Watch now: John Akomfrah in conversation with Tina Campt, Ekow Eshun and Saidiya Hartman
18 June 2020
On Thursday 18 June 2020 Lisson Gallery hosted a live discussion with artist and filmmaker John Akomfrah, alongside theorist and Professor of Humanities and Modern Culture and Media at Brown University, Tina Campt and author, literary scholar and Professor at Columbia University, Saidiya Hartman.
Chaired by British writer and broadcaster Ekow Eshun, the panel will examine the legacy of Akomfrah's early films such as Signs of Empire and Handsworth Songs (being screened on the Lisson Gallery website for one week here) as well as the structures of protest and institutional racism.
A recording of the conversation can be seen via Lisson Studio here.
John Akomfrah is a hugely respected artist and filmmaker, whose works are characterised by their investigations into memory, post-colonialism, temporality and aesthetics and often explore the experience of the African diaspora in Europe and the USA. Akomfrah was a founding member of the influential Black Audio Film Collective, which started in London in 1982 alongside artists David Lawson and Lina Gopaul, who he still collaborates with today. He has had numerous solo exhibitions in the past two years including Seattle Art Museum, Seattle, WA, USA (2020); Secession, Vienna, Austria (2020); BALTIC, Gateshead, UK (2019); ICA Boston, MA, USA (2019); Museu Coleção Berardo, Lisbon, Portugal (2018); New Museum, New York, USA (2018); Bildmuseet, Umeå University, Sweden (2015, 2018); SFMOMA, San Francisco, CA, USA (2018); Museo Nacional Thyssen-Bornemisza, Madrid, Spain (2018). His participation in recent international group shows includes: Ghana Pavilion, 58th Venice Biennale, Italy (2019); Prospect 4, New Orleans, LA, USA (2017); 'Unfinished Conversations', Museum of Modern Art, New York City, USA (2017); 'British Art Show 8’ (2015-17) and ‘All the World’s Futures’, 56th Venice Biennale, Italy (2015).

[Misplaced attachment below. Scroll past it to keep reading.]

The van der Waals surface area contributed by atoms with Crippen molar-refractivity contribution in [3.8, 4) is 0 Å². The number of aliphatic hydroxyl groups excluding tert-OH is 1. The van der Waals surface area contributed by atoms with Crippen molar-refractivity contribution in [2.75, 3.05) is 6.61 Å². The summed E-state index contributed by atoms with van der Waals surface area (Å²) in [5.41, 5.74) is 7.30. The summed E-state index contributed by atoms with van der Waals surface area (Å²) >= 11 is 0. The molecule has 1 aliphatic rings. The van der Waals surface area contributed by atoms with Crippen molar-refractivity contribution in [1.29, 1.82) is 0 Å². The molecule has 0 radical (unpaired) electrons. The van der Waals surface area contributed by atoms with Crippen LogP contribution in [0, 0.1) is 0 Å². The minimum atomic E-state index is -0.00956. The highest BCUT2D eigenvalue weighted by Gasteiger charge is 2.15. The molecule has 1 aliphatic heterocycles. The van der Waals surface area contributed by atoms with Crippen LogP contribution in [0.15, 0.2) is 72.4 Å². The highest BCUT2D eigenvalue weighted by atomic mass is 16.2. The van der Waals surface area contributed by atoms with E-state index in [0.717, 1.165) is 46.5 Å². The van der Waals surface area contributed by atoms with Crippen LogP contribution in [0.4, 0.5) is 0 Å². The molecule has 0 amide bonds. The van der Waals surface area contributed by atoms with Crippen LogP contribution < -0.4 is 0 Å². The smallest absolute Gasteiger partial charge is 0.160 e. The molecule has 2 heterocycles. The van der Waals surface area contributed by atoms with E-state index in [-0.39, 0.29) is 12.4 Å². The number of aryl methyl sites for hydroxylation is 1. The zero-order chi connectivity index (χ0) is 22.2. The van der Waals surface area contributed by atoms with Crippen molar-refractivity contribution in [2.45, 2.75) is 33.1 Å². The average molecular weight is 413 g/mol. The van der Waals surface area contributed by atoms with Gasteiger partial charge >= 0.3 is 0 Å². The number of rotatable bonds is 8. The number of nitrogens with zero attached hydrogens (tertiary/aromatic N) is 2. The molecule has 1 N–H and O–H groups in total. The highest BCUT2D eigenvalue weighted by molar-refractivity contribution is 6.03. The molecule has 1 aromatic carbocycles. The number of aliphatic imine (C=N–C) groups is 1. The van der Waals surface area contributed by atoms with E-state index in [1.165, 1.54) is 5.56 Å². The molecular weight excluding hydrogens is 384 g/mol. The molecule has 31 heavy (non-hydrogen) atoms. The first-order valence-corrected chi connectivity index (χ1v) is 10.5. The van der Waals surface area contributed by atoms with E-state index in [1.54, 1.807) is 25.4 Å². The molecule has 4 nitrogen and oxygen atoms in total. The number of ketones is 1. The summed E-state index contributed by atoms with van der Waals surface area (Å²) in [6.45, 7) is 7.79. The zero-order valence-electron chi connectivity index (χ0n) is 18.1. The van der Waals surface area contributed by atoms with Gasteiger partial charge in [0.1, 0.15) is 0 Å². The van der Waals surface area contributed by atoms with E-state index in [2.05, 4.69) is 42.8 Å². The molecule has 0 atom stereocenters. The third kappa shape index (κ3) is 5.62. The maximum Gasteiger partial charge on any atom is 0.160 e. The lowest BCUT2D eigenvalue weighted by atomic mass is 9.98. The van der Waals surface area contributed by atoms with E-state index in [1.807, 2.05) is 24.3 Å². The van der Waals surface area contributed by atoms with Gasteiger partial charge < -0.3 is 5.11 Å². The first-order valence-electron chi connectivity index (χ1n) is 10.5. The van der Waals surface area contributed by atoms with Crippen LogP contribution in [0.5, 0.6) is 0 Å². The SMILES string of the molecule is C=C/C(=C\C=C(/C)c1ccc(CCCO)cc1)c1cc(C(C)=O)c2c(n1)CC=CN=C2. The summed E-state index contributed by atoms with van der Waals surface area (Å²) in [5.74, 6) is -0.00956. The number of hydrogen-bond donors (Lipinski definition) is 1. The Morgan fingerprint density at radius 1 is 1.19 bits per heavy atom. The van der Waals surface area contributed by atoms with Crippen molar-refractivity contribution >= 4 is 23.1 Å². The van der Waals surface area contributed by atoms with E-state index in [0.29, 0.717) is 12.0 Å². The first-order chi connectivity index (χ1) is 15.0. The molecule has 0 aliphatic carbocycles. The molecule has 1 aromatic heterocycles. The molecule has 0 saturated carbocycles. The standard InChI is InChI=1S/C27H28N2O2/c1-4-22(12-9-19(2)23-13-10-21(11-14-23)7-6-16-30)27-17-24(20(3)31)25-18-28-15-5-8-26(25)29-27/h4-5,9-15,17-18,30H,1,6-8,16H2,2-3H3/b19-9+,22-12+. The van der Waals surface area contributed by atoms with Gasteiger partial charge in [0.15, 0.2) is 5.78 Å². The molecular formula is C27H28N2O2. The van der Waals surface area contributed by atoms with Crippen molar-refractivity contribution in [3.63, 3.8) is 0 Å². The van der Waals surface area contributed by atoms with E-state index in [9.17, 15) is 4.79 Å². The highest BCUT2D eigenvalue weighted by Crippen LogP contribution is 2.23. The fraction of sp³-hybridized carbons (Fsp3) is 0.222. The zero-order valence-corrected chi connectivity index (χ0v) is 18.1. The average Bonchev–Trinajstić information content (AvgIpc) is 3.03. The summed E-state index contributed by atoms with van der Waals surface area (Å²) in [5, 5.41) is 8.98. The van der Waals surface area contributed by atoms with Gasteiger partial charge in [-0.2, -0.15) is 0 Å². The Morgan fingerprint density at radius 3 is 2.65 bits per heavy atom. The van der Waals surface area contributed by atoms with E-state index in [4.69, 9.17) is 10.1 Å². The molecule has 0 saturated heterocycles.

Tina Campt is Owen F. Walker Professor of Humanities and Modern Culture and Media at Brown University and a Research Associate at the Visual Identities in Art and Design Research Centre (VIAD) at the University of Johannesburg, South Africa. Campt is a black feminist theorist of visual culture and contemporary art. She is the author of three books: Other Germans: Black Germans and the Politics of Race, Gender and Memory in the Third Reich (2004), Image Matters: Archive, Photography and the African Diaspora in Europe (2012), and Listening to Images (2017). Her forthcoming book, A Black Gaze,
will be published by MIT Press in 2021.
Ekow Eshun is a writer and curator. He is Chairman of the Fourth Plinth Commissioning Group and the former Director of the ICA, London. He is the author of Africa State of Mind: Contemporary Photography Reimagines a Continent (Thames & Hudson) and Black Gold of the Sun (Penguin), which was nominated for the Orwell prize. His recent exhibitions include 'Masculinities: Liberation Through Photography' (Barbican) for which he was an adjunct curator; Africa State of Mind (MOAD SF). He has contributed to catalogues on the work of Chris Ofili, Kehinde Wiley, Wangechi Mutu, John Akomfrah, Duro Olowu among others. Eshun’s writing has appeared in publications including the New York Times, Financial Times, Esquire, GQ Style, The Guardian, Aperture and L’uomo Vogue. He holds an honorary doctorate from London Metropolitan University.
Saidiya Hartman is the author of Scenes of Subjection: Terror, Slavery, and Self-Making in Nineteenth-Century America (Oxford, 1997); Lose Your Mother: A Journey Along the Atlantic Slave Route (Farrar, Straus & Giroux, 2007) and Wayward Lives, Beautiful Experiments (Norton, 2019), which received the National Book Critics Circle Award for Criticism, The Lionel Trilling Prize, and the Judy Grahn Prize for Lesbian Nonfiction. In 2019, she was awarded a MacArthur Fellowship. She has been a Guggenheim Fellow, a Cullman Fellow at the New York Public Library, a Fulbright Scholar in Ghana, a Whitney Oates Fellow at Princeton University, and a Critical Inquiry Visiting Professor at the University of Chicago. She is currently at work on a new book project, N Folio: An Essay on Narrative and the Archive.